to play music of the Hungarian composer/ educator Kodaly hits a personal note. Her mother, Connie Foss More is a pioneer in the study and teaching of Kodaly’s music education system (known as the Kodaly method). Alexis’ life is a testament to Kodaly’s adage that children were “never too young to begin” the study of music: the violist was exposed to Kodaly’s method while in utero and throughout her childhood. Angela Snyder (vi-

olin) also has a rich connection to Hungarian music making through her former teacher, noted violinist Lorand Fenyves. In the Hungarian teaching tradition, Fenyves advocated singing musical lines to better understand the music. “He loved the singing instruments of the orchestra and claimed that he would learn the cello and the oboe in another lifetime” says Snyder “his violin, the Fenyves Stradivarius had a special soaring oboe-like quality.” Snyder hopes

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La Cafamore takes to stage May 22 in Rossland.

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Rossland News Thursday, May 15, 2014

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News

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BY IDA KORIC

SelfDesign classrooms

Rossland News

What is it? The Seven Summits Centre for Learning provides an educational space for grade 8-12 students attending Self Design High, a B.C.-accredited school focussing on the individuality of the learner. B.C.-certified teachers (called “mentors” under SelfDesign) offer direct instruction, one-on-one help, and motivation and guidance as needed. In addition to required core courses of the provincial curriculum, students can pursue anything from film studies, to street art, to psychology. Courses are available through on-line modules which give the students the option of following the path as it has been set. Alternatively, students can collaborate with their mentors to meet curricular outcomes in a way that best suits their needs, strengths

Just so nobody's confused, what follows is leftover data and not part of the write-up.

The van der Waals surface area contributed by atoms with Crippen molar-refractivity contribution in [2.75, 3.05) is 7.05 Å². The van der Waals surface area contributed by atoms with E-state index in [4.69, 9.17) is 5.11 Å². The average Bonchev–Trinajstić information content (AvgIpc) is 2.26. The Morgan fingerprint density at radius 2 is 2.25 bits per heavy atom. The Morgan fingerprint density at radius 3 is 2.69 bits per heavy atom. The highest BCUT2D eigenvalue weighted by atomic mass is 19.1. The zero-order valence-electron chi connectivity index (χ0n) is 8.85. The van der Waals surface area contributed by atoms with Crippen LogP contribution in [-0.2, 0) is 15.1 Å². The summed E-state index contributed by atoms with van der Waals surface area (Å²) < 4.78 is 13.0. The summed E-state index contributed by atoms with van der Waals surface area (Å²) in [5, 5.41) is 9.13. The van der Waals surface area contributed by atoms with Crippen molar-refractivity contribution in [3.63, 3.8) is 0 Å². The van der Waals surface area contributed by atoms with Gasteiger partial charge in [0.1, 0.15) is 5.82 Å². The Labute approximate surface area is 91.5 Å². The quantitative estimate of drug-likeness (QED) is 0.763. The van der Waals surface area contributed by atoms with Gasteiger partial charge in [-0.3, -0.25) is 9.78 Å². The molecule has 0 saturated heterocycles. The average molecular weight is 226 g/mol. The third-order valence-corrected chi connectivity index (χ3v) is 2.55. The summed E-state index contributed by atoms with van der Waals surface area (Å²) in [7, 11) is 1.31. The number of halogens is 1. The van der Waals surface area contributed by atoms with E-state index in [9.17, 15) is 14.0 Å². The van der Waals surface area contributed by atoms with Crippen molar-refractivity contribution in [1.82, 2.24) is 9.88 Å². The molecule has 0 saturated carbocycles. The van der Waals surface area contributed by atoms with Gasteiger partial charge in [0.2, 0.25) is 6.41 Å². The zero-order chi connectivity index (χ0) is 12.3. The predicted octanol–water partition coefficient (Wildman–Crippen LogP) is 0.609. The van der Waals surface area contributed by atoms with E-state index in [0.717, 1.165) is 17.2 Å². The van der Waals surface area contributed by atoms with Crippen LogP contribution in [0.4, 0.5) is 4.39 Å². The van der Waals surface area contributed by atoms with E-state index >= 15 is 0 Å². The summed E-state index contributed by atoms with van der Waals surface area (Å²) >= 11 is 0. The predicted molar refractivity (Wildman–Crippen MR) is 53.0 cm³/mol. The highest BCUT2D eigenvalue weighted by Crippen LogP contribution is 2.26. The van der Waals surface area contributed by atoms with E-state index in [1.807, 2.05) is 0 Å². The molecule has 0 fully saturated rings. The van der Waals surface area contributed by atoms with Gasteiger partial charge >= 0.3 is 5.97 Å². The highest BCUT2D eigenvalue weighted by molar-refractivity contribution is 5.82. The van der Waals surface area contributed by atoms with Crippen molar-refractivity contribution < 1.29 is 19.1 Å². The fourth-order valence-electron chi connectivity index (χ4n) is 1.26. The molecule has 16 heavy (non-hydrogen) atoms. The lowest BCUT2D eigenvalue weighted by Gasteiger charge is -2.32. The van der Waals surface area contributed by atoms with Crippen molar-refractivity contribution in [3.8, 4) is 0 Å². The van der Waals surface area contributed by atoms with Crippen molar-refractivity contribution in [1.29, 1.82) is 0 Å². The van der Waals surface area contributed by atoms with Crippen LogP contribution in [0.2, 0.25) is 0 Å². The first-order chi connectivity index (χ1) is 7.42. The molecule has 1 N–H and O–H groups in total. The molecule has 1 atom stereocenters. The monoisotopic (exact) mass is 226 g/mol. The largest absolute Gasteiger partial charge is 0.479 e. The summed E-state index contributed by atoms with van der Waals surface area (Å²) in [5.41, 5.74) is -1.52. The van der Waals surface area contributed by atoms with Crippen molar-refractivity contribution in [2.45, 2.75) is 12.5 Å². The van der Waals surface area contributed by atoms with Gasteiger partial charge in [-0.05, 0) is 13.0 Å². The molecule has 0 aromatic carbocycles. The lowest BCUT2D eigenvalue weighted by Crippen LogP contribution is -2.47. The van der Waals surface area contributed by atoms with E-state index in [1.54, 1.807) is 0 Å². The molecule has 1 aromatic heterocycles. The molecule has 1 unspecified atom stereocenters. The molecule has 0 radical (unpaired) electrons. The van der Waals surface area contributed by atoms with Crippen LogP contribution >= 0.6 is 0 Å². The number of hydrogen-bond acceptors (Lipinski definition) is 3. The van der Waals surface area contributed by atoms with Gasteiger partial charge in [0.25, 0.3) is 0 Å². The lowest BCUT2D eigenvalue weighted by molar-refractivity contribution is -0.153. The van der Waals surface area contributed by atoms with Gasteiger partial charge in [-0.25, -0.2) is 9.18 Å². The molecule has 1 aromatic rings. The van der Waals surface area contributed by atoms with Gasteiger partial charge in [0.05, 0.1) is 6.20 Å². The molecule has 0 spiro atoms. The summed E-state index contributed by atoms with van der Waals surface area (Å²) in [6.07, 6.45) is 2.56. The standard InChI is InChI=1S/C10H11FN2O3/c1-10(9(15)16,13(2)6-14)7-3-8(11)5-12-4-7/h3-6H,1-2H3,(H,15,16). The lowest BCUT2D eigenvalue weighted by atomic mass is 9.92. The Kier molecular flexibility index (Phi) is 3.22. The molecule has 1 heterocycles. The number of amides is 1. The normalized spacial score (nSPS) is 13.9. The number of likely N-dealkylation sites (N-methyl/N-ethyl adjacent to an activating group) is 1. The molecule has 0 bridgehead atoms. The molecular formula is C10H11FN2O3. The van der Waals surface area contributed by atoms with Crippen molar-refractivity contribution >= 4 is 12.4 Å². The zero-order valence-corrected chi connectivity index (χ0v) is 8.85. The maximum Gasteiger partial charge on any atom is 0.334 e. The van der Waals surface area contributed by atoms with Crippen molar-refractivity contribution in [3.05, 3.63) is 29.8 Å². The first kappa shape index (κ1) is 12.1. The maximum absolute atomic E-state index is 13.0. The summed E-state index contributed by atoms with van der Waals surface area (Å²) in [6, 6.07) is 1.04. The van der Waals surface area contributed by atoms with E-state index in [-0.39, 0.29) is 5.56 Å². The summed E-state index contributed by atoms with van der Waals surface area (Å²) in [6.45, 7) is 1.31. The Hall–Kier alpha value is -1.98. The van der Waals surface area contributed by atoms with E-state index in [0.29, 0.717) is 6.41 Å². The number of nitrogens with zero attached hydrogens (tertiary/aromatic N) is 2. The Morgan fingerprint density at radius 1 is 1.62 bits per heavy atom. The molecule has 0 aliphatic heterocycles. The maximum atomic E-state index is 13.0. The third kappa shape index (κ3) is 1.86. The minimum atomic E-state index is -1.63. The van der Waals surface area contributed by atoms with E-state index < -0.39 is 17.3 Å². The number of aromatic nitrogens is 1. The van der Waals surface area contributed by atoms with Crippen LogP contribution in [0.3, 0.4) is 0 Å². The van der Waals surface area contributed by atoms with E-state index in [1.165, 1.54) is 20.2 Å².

and interests. SelfDesign, an independent distributed learning school, receives approximatley one third the funding per student of what public schools do. SelfDesign uses this provincial funding to provide teacher-mentors, and the Seven Summits Centre for Learning charges a facilities fee to cover the costs of the building, furniture and equipment necessary for learning. Who Runs It? Originally inspired by the possibility of School District 20 closing or reconfiguring RSS, the Vision for Small Schools Society has been a presence in Rossland since 2001. The community saw a need to ensure viable K-12 education within Rossland and the VSS formed in the hopes of seeing this maintained in perpetuity. With the recent restructuring of

RSS, the society pursued the creation of a campus which would be centred around the SelfDesign platform, but be modified to fit the preferences of the learners, their families, and the community. The VSS now acts as a board for the SSLC, with seven volunteers who manage program and curriculum development, facility rentals, marketing, website design, admissions, pursuing charitable status and public relations. Robin Hethey, VSS member, speaks to why they have seen success thus far, “Our society is made up of dedicated volunteers – parents – who are passionate about this program and who take real interest in the educational opportunities in the community. Each volunteer works anywhere from five to thirty hours in a given week to continue to make this happen.”